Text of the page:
If the latter then Bae should stump up the bill as it sound like they placed a cap on upper level operating sea temp ranges.

      If the Mod stated (in proper specification terms) something that matched the first statement then the Mod got what they asked for. It can sail the seven seas but you just have to be selective when you do so.

      If the Mod set an upper operating temperature limit along the lines of… Be able to operate in sea temperatures of at least xx deg C…. And that temp was say an average temp rating rather than a possible maximum then someone in mod should be hung out to dry.

      Is specification was light but manufacturers sales blurb claims fit for all conditions etc then manufacturer should still be pursued and part of selection criteria would be capability offered / claimed rather than specified.

      Would love to forensically strip the entire sourcing process apart to understand the root issue

      P

    • Hi Mike..Agreed, also saying at a cost of £280 Million, is that per ship, or, for all of the type 45’s

      • I think the main story is confusing, the work undertaken on HMS Defender is not related to project Napier.

        Regards the £280m it is my understanding that’s cover the installation of new diesel generators for all 6 T45s

        • (Chris H) Mike Saul – Napier isn’t just the power upgrade / fix. Napier Part I is to upgrade current equipment and combat systems. Part II will be the Power upgrade / fix.

  6. The Type 45’s have been a disaster! 18 months in A&E? Did BAE better known as the ‘untouchables’ foot the bill? Thought not. How many hundreds of millions to be spent on the others? 24 escorts which is what this navy needs is a distant dream. The waste of public money is beyond parody. Six, which should have been at least 8 anyway, more useless undergunned ships is hard to imagine. For a billion apiece the Russians would have these bristling with hardware with something to spare and better propulsion probably. Just build more type 23’s and kit them out appropriately! Superb vessels! Call them 26 or 31 but give them 48 cell anti air and anti ship missiles, 2087 sonar and we’re done. Over simplistic but you know what l mean!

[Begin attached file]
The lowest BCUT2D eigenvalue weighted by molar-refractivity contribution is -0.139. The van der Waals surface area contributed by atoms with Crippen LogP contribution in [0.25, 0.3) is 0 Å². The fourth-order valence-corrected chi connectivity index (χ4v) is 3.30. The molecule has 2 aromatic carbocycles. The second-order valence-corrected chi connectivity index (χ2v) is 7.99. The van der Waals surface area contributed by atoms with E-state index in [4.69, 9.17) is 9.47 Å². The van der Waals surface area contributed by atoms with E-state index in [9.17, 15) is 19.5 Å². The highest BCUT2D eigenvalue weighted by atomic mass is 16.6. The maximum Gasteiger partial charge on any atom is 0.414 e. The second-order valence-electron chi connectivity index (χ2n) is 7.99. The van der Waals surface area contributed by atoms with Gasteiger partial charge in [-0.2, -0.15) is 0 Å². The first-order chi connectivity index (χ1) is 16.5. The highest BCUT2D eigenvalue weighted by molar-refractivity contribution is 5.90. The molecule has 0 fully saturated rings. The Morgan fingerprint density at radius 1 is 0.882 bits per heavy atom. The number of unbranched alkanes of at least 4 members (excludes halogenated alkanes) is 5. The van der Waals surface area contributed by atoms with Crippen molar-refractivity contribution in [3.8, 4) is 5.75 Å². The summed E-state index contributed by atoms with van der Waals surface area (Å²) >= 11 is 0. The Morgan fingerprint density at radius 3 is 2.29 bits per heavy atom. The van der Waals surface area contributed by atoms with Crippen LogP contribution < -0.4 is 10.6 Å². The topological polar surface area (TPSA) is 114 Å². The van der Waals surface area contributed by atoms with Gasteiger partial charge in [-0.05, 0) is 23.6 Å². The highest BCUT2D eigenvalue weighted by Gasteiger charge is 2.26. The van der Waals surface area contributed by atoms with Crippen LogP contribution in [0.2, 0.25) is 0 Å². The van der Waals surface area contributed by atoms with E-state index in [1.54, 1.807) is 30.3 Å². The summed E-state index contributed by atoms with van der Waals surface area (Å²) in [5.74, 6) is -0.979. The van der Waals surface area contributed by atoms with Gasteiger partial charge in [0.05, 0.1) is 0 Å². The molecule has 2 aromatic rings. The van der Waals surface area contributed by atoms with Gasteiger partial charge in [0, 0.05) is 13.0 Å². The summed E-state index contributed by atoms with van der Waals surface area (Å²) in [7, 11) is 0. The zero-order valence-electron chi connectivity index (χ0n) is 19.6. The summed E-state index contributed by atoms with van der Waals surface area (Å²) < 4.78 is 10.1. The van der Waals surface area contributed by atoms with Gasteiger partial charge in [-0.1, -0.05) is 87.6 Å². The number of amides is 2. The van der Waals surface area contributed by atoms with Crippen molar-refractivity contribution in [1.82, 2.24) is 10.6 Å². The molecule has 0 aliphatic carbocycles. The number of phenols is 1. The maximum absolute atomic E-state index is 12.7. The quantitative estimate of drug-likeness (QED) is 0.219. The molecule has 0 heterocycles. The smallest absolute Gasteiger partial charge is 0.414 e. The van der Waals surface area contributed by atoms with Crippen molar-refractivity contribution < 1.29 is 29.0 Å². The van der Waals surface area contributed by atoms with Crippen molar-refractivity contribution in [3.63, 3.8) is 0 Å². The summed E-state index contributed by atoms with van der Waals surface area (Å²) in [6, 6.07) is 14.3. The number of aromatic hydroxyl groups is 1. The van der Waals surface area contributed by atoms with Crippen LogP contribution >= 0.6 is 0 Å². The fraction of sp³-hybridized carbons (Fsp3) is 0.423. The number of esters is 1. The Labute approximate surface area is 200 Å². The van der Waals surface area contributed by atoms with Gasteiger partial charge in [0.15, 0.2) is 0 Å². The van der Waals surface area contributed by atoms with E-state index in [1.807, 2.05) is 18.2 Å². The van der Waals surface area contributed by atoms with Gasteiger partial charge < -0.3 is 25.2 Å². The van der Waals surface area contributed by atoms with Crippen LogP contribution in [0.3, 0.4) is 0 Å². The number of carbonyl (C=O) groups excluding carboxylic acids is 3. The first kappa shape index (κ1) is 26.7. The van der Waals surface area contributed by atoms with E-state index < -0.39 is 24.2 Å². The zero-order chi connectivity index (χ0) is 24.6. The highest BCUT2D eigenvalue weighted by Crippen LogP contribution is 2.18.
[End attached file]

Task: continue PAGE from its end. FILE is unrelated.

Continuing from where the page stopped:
• This might sound odd but it would take nearly as much effort to build new T23s as it would a new ship. Crazy but true.

      There have been lots of mistakes with T45. SeaViper is great but the thing it is bolted too not so much. The RN does OK at keeping things going but it shouldn’t have to go well to keep things going; further the RN’s depth engineering grows shallower by the year. And it doesn’t matter how much better SeaViper is than Aegis the US has active Aegis 87 hulls active. And if excuses can be made for T45’s performance well then in comparison the performance of Burke’s and Tico’s then is comparison stunning.